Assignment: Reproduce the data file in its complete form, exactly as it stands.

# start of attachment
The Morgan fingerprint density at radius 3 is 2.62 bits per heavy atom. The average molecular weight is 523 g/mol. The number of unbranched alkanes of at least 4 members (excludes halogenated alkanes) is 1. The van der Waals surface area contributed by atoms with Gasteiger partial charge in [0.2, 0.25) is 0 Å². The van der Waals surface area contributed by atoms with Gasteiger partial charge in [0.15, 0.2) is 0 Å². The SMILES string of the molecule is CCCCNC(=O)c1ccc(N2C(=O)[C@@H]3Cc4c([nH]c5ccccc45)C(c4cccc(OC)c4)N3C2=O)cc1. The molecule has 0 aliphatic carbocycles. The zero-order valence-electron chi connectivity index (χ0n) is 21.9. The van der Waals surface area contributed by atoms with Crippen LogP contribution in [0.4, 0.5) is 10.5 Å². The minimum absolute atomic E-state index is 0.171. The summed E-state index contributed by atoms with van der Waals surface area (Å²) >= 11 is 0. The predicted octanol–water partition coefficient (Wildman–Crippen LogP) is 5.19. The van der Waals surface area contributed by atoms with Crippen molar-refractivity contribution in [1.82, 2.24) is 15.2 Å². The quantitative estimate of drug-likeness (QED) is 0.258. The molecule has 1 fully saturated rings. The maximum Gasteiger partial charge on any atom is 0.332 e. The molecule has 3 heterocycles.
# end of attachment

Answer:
The Morgan fingerprint density at radius 3 is 2.62 bits per heavy atom. The average molecular weight is 523 g/mol. The number of unbranched alkanes of at least 4 members (excludes halogenated alkanes) is 1. The van der Waals surface area contributed by atoms with Gasteiger partial charge in [0.2, 0.25) is 0 Å². The van der Waals surface area contributed by atoms with Gasteiger partial charge in [0.15, 0.2) is 0 Å². The SMILES string of the molecule is CCCCNC(=O)c1ccc(N2C(=O)[C@@H]3Cc4c([nH]c5ccccc45)C(c4cccc(OC)c4)N3C2=O)cc1. The molecule has 0 aliphatic carbocycles. The zero-order valence-electron chi connectivity index (χ0n) is 21.9. The van der Waals surface area contributed by atoms with Crippen LogP contribution in [0.4, 0.5) is 10.5 Å². The minimum absolute atomic E-state index is 0.171. The summed E-state index contributed by atoms with van der Waals surface area (Å²) >= 11 is 0. The predicted octanol–water partition coefficient (Wildman–Crippen LogP) is 5.19. The van der Waals surface area contributed by atoms with Crippen molar-refractivity contribution in [1.82, 2.24) is 15.2 Å². The quantitative estimate of drug-likeness (QED) is 0.258. The molecule has 1 fully saturated rings. The maximum Gasteiger partial charge on any atom is 0.332 e. The molecule has 3 heterocycles.